Preparing to take the wheel at Daimler
Mark Smyth spoke with Ola Kallenius, the next chairman of the leading car maker
Ola Källenius is 49 and Swedish. Without context, this is inconsequential, but he has just been announced as the successor to Dieter Zetsche, the chairman of Daimler.
Zetsche is older, and he is German. Many would expect Kallenius to be the boss of Volvo, but he is going to be the big boss of Daimler, including Mercedes-Benz. And he is not German.
He is currently a member of the board of management of Daimler though, responsible for group research and Mercedes-Benz development. He has a great deal on his plate, not least of all becoming the first non-German chairman of the massive Daimler Group.
Sitting down with Källenius, it was clear he is not ready to discuss his new appointment yet.
"This is, of course, a very exciting and interesting challenge, but something to talk about next year, so I’m focusing for the next nine months on research and development, but we’ll get back to it next year."
First he has to deal with the issue of further reducing emissions after the EU voted to impose even stricter targets on the industry from 2025.
"Electrification is key to meeting the future targets, but you have to look at the position that we start in; we have just had a change in certification procedure from the NEDC (laboratory testing conditions) cycle to the WLTP (real-world testing conditions) cycle, which, with a much wider envelope in terms of the driving profile for the WLTP cycle, is moving the CO2 values up.
"One must have as a goal to meet the (existing) standard in 2020-21, which will be a tremendous challenge; there are no two ways about that. That will be a tremendous challenge where we are putting the technical foundation in place to be able to do it. The one thing that we cannot control, certainly not in the short term, is what happens in the market place — and how … the customer makes his or her choice — and I think that’s where the insecurity lies.
"Yes, we have a massive electrification offensive in the making and if you look at it, it’s a three-pronged approach. Every single one of our combustion engines will be combined with 48V, so mild hybrid is the entry point into our brand. Every single model will have a plug-in hybrid from S-Class to A-Class. We’re now in the generation where we are switching over from our 30km hybrids to our 50km (ones) … the GLE will actually be the first car with a 100km range on a plug-in hybrid in the WLTP cycle."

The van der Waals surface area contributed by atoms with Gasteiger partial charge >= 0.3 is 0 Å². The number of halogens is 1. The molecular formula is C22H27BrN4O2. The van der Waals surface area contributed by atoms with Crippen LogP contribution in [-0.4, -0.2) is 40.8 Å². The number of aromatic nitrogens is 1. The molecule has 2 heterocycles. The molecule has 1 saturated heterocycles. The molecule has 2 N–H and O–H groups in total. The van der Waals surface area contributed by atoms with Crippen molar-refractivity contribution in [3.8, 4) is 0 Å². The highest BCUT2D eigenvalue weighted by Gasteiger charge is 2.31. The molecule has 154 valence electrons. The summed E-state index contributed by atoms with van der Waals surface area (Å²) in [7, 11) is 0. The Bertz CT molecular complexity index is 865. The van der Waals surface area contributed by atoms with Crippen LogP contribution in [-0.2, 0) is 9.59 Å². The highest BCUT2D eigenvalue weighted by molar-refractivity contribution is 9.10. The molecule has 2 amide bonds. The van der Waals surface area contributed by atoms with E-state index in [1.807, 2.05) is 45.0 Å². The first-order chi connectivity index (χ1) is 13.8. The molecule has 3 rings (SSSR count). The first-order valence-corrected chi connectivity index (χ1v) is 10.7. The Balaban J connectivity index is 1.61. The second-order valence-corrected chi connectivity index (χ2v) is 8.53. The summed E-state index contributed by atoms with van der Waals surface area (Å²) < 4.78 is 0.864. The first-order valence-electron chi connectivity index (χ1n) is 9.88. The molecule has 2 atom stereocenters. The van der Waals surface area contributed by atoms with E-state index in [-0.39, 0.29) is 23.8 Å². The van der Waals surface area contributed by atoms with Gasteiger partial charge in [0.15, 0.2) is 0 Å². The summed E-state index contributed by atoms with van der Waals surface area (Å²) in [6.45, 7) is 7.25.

Asked if the increased range will come from a switch to diesel power, he replied: "We didn’t say that but you shall see soon (second half 2019), so plug-in hybrids from top to bottom and then of course the EQ family. That is happening on the road towards 2025 and then of course broaden that on the road to 2030."
Pushed further on the question of a return for diesel, he said: "The good news is that the current generation diesel engines that we’re putting into the market are great performers, both in terms of NOx and fuel economy. So the intense discussion that we have had over the past couple of years — what’s the NOx performance? — I would argue that problem is solved."
Meeting emissions targets is something that will continue to keep Källenius busy even after he takes on the new role, but there are other challenges too.
"The technically most complex task to solve is autonomous drive Level 4 and Level 5, so if you look at everything that needs to come together to make that work in a chaotic city driving situation, in a safe manner, is certainly the most sophisticated challenge. We are working on a two-pronged approach. On the one hand, as the next level driver assistance systems, where today we have sophisticated Level 2+ systems I would call them, we’re on the verge of jumping to Level 3 which is our target for the next S-Class, that is something that you can then buy as an option and you can then proliferate, especially with a brand like Mercedes, relatively quickly into higher volumes.
"The Level 4, Level 5 effort is for a use case for a mobility service, so a robo-taxi, for a city and there in the next three to four years we want to commercialise that for the first time."
Then there is the matter of further collaboration with partners in a global automotive market. This year, Chinese car maker Geely took a stake in Daimler, so could there be more co-operation between the brands or is it just a financial transaction?
"The initial contacts have been constructive and what projects can come out of that — it’s still a bit too early to say, but discussions are ongoing."
As for Geely’s ownership of Volvo, Kallenius said it’s too soon to say whether there could there be some collaboration between Mercedes and Volvo.
Back to research and development: is it a difficult environment currently, given the rapid change in technology and market demands?
"If you ask the engineers — these are the best of times. Financially, it is of course a bigger challenge to transition a whole industry and a whole infrastructure from being solely combustion-based to going into heavy electrification. So we have to manage carefully how we navigate through this transformation financially, but technically we’re excited about it and feel that we are in a good position on many of those fronts."